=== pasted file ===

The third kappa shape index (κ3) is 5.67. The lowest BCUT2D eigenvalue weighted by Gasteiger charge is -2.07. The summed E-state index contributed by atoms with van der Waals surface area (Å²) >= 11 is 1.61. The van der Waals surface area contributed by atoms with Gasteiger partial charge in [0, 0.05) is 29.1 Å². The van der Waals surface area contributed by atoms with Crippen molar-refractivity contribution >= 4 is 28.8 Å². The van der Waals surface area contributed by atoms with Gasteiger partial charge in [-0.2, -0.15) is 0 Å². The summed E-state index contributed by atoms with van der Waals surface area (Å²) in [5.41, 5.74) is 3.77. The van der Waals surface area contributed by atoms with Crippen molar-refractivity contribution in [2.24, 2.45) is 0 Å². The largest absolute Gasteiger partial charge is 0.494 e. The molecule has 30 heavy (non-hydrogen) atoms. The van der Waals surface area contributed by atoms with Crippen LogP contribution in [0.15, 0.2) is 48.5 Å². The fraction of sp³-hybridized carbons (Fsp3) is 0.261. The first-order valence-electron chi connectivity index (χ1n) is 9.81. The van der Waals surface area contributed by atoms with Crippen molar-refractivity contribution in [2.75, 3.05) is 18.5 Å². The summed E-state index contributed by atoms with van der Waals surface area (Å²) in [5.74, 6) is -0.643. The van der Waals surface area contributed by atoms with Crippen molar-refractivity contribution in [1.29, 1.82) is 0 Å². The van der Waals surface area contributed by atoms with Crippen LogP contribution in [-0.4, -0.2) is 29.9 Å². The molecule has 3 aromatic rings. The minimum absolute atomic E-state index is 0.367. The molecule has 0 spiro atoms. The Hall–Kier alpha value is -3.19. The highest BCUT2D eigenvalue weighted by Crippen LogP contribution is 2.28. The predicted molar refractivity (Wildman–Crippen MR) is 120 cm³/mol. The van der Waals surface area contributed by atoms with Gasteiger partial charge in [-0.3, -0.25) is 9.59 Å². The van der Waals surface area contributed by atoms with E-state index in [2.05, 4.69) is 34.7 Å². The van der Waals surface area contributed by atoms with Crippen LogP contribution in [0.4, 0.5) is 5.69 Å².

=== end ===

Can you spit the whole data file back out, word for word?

The third kappa shape index (κ3) is 5.67. The lowest BCUT2D eigenvalue weighted by Gasteiger charge is -2.07. The summed E-state index contributed by atoms with van der Waals surface area (Å²) >= 11 is 1.61. The van der Waals surface area contributed by atoms with Gasteiger partial charge in [0, 0.05) is 29.1 Å². The van der Waals surface area contributed by atoms with Crippen molar-refractivity contribution >= 4 is 28.8 Å². The van der Waals surface area contributed by atoms with Gasteiger partial charge in [-0.2, -0.15) is 0 Å². The summed E-state index contributed by atoms with van der Waals surface area (Å²) in [5.41, 5.74) is 3.77. The van der Waals surface area contributed by atoms with Crippen molar-refractivity contribution in [2.24, 2.45) is 0 Å². The largest absolute Gasteiger partial charge is 0.494 e. The molecule has 30 heavy (non-hydrogen) atoms. The van der Waals surface area contributed by atoms with Crippen LogP contribution in [0.15, 0.2) is 48.5 Å². The fraction of sp³-hybridized carbons (Fsp3) is 0.261. The first-order valence-electron chi connectivity index (χ1n) is 9.81. The van der Waals surface area contributed by atoms with Crippen molar-refractivity contribution in [2.75, 3.05) is 18.5 Å². The summed E-state index contributed by atoms with van der Waals surface area (Å²) in [5.74, 6) is -0.643. The van der Waals surface area contributed by atoms with Crippen molar-refractivity contribution in [1.29, 1.82) is 0 Å². The van der Waals surface area contributed by atoms with Crippen LogP contribution in [-0.4, -0.2) is 29.9 Å². The molecule has 3 aromatic rings. The minimum absolute atomic E-state index is 0.367. The molecule has 0 spiro atoms. The Hall–Kier alpha value is -3.19. The highest BCUT2D eigenvalue weighted by Crippen LogP contribution is 2.28. The predicted molar refractivity (Wildman–Crippen MR) is 120 cm³/mol. The van der Waals surface area contributed by atoms with Gasteiger partial charge in [-0.3, -0.25) is 9.59 Å². The van der Waals surface area contributed by atoms with E-state index in [2.05, 4.69) is 34.7 Å². The van der Waals surface area contributed by atoms with Crippen LogP contribution in [0.4, 0.5) is 5.69 Å².